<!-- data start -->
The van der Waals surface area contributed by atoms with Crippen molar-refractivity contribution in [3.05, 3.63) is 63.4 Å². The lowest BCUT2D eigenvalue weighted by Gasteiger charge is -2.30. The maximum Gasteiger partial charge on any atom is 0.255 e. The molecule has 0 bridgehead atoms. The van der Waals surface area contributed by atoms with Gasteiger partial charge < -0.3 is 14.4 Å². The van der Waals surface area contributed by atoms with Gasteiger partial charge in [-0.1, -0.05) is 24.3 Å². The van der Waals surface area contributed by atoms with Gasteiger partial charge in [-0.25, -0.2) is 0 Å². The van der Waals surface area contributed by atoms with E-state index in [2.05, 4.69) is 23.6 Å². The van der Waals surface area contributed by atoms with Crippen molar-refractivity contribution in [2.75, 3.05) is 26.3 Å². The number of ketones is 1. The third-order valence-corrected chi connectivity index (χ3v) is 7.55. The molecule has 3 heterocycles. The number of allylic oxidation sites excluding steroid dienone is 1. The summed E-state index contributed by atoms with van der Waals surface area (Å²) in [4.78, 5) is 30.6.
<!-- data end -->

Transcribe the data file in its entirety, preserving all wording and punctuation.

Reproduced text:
The van der Waals surface area contributed by atoms with Crippen molar-refractivity contribution in [3.05, 3.63) is 63.4 Å². The lowest BCUT2D eigenvalue weighted by Gasteiger charge is -2.30. The maximum Gasteiger partial charge on any atom is 0.255 e. The molecule has 0 bridgehead atoms. The van der Waals surface area contributed by atoms with Gasteiger partial charge < -0.3 is 14.4 Å². The van der Waals surface area contributed by atoms with Gasteiger partial charge in [-0.1, -0.05) is 24.3 Å². The van der Waals surface area contributed by atoms with Gasteiger partial charge in [-0.25, -0.2) is 0 Å². The van der Waals surface area contributed by atoms with E-state index in [2.05, 4.69) is 23.6 Å². The van der Waals surface area contributed by atoms with Crippen molar-refractivity contribution in [2.75, 3.05) is 26.3 Å². The number of ketones is 1. The third-order valence-corrected chi connectivity index (χ3v) is 7.55. The molecule has 3 heterocycles. The number of allylic oxidation sites excluding steroid dienone is 1. The summed E-state index contributed by atoms with van der Waals surface area (Å²) in [4.78, 5) is 30.6.